A time of reproductive unrest

Water is not only a hydrological challenge, but above all a political one. Sociologist Dr. Madelaine Moore of Bielefeld University has explored how water, capitalism, capital accumulation and social struggles are connected in her recently published book. She introduces the book and her research herself right here.

Growing up in Australia during the Millennium Drought, water – or more specifically its absence – was omnipresent. Now, having lived most of the last decade in northern Europe the growing urgency of discussions on diminishing groundwater, the threat of summer drought, and stagnant rivers feels worryingly familiar. For many Europeans, water has tended to be taken for granted. It is when water is absent, when it stops flowing, or when what flows is so polluted that it is unsafe that we start to take notice of the myriad of ways that we are dependent upon water and the ways that it lubricates the global political economy. Water, its presence and lack, determines not only how and where, but also who, will survive. Which is simply to say, we cannot do without it.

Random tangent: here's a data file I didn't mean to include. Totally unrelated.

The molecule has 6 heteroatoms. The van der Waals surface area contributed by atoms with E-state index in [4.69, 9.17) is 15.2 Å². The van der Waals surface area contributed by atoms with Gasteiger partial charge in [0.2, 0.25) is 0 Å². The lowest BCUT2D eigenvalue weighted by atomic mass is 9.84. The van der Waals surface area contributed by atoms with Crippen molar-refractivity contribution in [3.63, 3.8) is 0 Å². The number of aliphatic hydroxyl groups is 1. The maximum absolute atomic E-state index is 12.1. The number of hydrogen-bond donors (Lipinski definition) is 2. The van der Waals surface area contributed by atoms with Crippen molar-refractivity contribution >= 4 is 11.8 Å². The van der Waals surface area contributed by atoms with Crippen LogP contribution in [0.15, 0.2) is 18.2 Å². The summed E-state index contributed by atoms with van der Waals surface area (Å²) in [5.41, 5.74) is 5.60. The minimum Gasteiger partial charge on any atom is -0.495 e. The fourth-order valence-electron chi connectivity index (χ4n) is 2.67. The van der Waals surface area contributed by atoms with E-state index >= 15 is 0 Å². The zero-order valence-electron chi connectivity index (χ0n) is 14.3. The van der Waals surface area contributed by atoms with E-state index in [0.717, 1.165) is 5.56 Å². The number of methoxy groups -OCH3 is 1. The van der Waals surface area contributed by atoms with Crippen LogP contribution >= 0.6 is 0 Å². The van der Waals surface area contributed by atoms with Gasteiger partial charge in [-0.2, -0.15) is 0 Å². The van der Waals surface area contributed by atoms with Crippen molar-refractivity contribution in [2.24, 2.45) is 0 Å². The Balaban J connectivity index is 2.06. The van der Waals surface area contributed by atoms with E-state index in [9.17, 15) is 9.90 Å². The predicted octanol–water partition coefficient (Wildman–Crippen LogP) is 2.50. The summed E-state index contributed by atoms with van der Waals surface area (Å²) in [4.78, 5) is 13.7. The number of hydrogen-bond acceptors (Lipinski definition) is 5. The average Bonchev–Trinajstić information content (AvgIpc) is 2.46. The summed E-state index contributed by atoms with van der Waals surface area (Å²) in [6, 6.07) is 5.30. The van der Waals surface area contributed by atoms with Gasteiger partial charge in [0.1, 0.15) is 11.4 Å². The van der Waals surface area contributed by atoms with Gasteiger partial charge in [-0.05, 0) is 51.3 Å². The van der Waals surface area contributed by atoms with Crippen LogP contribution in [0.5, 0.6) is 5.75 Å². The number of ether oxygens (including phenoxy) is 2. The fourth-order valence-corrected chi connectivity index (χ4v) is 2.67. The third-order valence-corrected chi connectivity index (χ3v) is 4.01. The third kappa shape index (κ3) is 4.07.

However, this alienated relation to water is far from universal; many Indigenous communities understand water as life, as part of us and thus unable to be commodified. And for the over 2 billion people who live without access to drinkable water, and 25 percent of the world’s population who live in water-stressed environments water is clearly not something that is taken for granted. Water activists around the world have united under the common call “water is life” demanding that water is understood as a common good, and something that must be central to any successful response to the ongoing ecological crisis.